False Claims of Fraud in Georgia Runoffs
By Saranac Hale Spencer
Posted on January 8, 2021
Online posts falsely claim that there was fraud in the Senate runoff elections in Georgia, but the only evidence they offer are clips of election night newscasts that corrected two data-entry errors.
Some of the same false claims that were aimed at undermining the Nov. 3 presidential election are now being launched at the Senate runoff elections that occurred in Georgia on Jan. 5.
The claims, again, are false.
Democrats Raphael Warnock and Jon Ossoff won both of the state’s U.S. Senate seats in the runoff elections, according to unofficial results from Georgia’s secretary of state. The Associated Press also has called the election for Warnock and Ossoff.
But posts on social media falsely claim that news clips of election night reporting show that votes were taken away from Ossoff’s Republican opponent, incumbent David Perdue.
No such thing happened. Rather, the clips show two data-entry errors that were quickly corrected.
One of those errors was shown on both CNN and ABC. Clips from the networks have been circulating with the claim that they are evidence of election fraud, showing that votes had been subtracted from Perdue’s total.
The scrolling statewide vote count at the bottom of the screen on both networks had shown Perdue’s tally at 774,723, before dropping to 742,323 — a difference of 32,400. “MORE ELECTION FRAUD: 32,400 Votes Removed from Senator Perdue’s Vote Tally Live on TV,” a Gateway Pundit headline said.
That change, though, was actually a correction of faulty data for one county.
Shortly after 8 p.m. on Election Day, vote totals for Ossoff and Perdue were 27,986 and 12,496, respectively, Farbman wrote in an email to FactCheck.org. Less than 10 minutes later, the feed Edison uses reported that Ossoff’s vote total had remained the same and incorrectly reported that Perdue’s had increased by 32,400 to 44,896.
“This error was obvious to our quality control team and corrected within 5 minutes. The initial error accounts for the brief additional 32k votes for Perdue. The vote drop reflected the correct vote,” Farbman wrote in the email.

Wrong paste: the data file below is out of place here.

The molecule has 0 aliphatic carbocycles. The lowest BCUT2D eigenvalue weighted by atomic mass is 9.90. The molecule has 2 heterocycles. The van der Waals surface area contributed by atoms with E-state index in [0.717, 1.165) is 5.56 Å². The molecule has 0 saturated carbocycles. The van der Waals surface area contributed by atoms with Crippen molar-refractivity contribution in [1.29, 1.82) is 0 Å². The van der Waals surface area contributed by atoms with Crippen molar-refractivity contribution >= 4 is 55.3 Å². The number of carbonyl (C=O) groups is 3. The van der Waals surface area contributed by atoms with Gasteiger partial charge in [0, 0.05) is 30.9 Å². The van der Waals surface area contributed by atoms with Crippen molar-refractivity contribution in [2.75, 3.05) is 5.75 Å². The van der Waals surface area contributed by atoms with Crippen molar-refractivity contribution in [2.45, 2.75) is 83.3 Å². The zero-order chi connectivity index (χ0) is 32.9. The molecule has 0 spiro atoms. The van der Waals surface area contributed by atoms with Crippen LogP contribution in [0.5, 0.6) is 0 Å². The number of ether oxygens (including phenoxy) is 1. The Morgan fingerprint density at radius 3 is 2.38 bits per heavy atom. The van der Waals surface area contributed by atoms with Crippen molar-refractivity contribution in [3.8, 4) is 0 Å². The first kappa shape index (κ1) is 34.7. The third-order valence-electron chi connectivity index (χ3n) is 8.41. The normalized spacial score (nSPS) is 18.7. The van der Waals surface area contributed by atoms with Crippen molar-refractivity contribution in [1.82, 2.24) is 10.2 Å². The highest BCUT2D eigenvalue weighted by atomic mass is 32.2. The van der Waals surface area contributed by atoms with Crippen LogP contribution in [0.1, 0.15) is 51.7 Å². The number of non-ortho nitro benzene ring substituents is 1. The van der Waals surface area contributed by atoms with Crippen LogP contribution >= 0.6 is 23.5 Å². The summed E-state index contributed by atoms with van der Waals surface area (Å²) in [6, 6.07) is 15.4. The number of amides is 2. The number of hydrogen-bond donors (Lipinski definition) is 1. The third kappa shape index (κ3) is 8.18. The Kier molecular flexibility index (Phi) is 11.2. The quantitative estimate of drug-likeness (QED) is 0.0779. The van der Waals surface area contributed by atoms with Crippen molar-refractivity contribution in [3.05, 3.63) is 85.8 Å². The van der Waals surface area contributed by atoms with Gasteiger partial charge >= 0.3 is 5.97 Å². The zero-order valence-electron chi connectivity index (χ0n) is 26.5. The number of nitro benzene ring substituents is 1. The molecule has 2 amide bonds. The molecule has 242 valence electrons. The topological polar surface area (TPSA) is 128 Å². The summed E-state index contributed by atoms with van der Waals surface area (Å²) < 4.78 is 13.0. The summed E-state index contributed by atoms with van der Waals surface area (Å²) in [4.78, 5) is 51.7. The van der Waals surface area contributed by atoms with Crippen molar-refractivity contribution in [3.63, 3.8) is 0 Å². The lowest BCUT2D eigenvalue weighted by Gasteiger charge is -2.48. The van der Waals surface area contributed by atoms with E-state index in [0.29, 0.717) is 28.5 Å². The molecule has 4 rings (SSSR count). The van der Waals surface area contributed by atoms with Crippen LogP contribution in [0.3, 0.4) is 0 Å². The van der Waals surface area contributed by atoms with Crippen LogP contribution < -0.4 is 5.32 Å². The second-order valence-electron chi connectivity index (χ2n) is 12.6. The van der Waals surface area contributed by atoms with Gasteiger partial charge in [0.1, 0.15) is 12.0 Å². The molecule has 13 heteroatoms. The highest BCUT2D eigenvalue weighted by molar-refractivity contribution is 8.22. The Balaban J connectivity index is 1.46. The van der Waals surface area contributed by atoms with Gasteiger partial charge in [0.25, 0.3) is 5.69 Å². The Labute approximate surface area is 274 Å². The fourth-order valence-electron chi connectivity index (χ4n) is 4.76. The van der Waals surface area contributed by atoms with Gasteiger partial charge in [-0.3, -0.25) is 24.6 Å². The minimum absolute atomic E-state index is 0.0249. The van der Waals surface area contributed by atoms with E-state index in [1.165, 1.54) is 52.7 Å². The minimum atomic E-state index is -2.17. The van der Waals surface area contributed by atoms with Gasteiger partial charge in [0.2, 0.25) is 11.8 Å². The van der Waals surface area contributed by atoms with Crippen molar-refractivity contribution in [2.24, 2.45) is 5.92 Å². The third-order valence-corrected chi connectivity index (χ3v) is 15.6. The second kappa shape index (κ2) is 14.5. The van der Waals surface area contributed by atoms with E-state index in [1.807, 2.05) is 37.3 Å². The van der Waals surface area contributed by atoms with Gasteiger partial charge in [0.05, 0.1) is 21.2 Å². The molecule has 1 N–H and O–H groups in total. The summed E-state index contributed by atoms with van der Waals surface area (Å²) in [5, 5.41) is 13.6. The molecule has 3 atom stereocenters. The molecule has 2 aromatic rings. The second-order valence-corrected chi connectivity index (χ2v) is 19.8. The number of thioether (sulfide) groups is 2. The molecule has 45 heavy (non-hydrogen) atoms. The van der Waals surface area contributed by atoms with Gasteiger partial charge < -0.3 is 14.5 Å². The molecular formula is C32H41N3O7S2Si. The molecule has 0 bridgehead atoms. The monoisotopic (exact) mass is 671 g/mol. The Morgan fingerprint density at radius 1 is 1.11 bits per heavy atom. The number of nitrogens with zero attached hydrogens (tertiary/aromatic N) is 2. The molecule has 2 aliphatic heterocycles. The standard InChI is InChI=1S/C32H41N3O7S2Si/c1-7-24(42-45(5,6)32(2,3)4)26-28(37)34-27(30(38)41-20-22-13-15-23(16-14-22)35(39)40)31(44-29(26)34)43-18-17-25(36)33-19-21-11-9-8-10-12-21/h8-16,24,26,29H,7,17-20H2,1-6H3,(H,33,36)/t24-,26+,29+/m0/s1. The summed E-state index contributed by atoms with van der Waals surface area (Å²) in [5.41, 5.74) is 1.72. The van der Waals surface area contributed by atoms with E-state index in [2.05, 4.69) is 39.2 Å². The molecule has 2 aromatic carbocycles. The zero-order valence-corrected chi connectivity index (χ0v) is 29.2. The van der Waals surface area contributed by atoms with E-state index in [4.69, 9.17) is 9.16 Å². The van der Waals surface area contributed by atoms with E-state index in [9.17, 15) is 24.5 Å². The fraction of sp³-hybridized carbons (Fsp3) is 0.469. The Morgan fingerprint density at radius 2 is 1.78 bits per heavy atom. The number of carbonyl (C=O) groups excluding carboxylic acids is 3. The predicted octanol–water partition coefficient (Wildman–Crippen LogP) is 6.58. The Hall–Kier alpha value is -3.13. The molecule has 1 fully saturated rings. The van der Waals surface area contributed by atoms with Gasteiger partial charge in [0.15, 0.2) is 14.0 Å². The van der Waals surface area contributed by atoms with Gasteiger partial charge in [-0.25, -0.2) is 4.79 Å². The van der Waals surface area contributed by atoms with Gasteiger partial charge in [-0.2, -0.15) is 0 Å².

The next update from the state feed, about 20 minutes after the correction, reported 28,888 votes for Ossoff and 14,044 for Perdue, Farbman wrote.
The unofficial results show that Perdue received a total of 23,695 votes in Bibb County, according to the secretary of state’s office. Ossoff received 39,439 votes.
Those posts show Perdue’s statewide tally dropping by 5,000 during ABC News’ election night coverage.
Similar to the other example, that was an error in the tally for one county.
A data-entry worker in DeKalb County had mistaken the number “3” for the number “8,” leading to a 5,000-vote error, Farbman explained.
That mistake was corrected less than five minutes later, he said.
The same kind of short-lived, election night error was also used to fuel a conspiracy theory that a supercomputer had been used to switch votes away from President Donald Trump in the Nov. 3 election. We debunked that claim at the time.
Data-entry errors on election night do occur, but they are not evidence of fraud. The fact that they were caught and corrected shows the system is working. Georgia’s runoff election results will become official after each county certifies its results and sends them to the secretary of state for statewide certification, which must be completed by Jan. 22.
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Georgia Secretary of State. Runoff election results. Accessed 7 Jan 2021.
Peoples, Steve, Bill Barrow and Russ Bynum. “Warnock, Ossoff win in Georgia, handing Dems Senate control.” Associated Press. 6 Jan 2021.
Farbman, Rob. Executive vice president, Edison Research. Email to FactCheck.org. 6 Jan 2021.
Fichera, Angelo and Saranac Hale Spencer. “Bogus Theory Claims Supercomputer Switched Votes in Election.” FactCheck.org. 13 Nov 2020.
King, Michael. “When are votes certified in the state of Georgia?” WXIA-TV. Updated 7 Jan 2021.